One thing that I think would make things interesting is that they would be keeping secrets from each other. Also, brainstorm ways that they can view the world differently instead of just having different personalities. A noble will view a scorched farm differently than a milkmaid no matter what their personalities are. These different viewpoints will enrich your story.

    Also, even if they are all 'on the same team,' they could have very different ways to want to go about things. They could have different motivations and expectations which will make your story more complex and multi-layered. I have written a book from 4 POVs (it was the book I got my agent with), and I think that it worked because I made sure that everyone viewed the events differently.

    (also, hi again from your other thread...)
     
  6. Paladin92
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    Paladin92 New Member

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    As far as the seeing the world in a different way to each other goes when compared to others I think that will be a big part as the two characters I am using that are human both have extremely different religious views, one of them also being a practicing blood mage whilst the other is just a normal run of the mill war veteran, as well as both being from different kingdoms. The other two POV characters are a centaur and a lowly god so they will have a different outlook on the world just through the fact they aren't human and have different goals and things they find important then that of which humans would find important to them. Thanks for the advice though.

    Also that is cool that the book that got you an agent had the same amount of viewpoints as my own current piece. Did you divide the chapters evenly between the characters or did you find certain POV's had a larger proportion of chapters then others?
     
  7. Caterwaulings
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    Caterwaulings Member

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    Looks like you are off to a good start.

    I did divide them evenly. However, before attempting to send it to publishers she had me eliminate one POV. I think it did make my novel stronger, although it ultimately did not sell.
     
  8. zoupskim
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    zoupskim Contributing Member Contributor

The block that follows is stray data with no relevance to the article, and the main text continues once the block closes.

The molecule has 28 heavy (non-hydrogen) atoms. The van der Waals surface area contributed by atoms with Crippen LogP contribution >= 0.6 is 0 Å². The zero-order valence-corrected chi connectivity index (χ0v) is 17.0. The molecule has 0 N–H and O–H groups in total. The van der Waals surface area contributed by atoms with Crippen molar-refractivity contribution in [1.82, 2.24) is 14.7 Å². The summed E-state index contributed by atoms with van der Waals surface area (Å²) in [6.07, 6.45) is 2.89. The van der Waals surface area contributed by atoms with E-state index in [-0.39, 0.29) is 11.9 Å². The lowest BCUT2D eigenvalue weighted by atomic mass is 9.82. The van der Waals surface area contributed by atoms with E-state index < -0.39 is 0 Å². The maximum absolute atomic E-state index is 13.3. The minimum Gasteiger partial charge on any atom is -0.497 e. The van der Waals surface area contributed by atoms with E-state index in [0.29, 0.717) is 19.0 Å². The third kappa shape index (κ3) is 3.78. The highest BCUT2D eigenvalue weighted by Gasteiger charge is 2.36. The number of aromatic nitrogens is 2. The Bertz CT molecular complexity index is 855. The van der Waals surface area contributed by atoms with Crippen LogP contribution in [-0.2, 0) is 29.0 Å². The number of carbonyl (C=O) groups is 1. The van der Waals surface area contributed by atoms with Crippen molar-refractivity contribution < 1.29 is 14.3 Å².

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    In my WIP there is a scene where two characters talk about what they will be doing the next day. I chose to write it from 1 character's POV because the majority of the interactions will be from the 2 character's POV.

    Now, I could make the conversation from either POV, as the point if it is information for the reader. I choose to give 1 char the scene because their state of mind will be known to the reader in the next scene, even though it is from 2 chars POV.
     
  9. Tyler Montyson
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    Tyler Montyson New Member

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    Rick Riordan does this rather well in his Heroes of Olympus series. Basically, he gives each character the same amount of chapters, and gives logical transitions between POVs. For example, the story is told in A's POV until A is thrown into the sea. After that, B's POV is shown.

    I believe that you have to focus on developing each character, and giving them each something unique to bring to the table. You seem to be doing that well.
     
  10. Tesoro
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    Tesoro Contributing Member Contributor

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    Don't make the mistake I spotted in a debut authors book: forcing a strict order: a,b,c,d, a,b,c,d... in her case this didn't work very well because sometimes it meant she caught up with a character even though there was nothing happening in that characters life at that point. At other times the calendar became totally screwed up so in one scene from Character A's pov it was july, and in the next, for character B it was still May. This caused a really weird effect when I read. So I'd say bring in each character when it's really necessary, not because you have to follow a certain sequence. If that means some characters have more chapters than other, so be it. Its not the end of the world, as long as it benefits the story. :)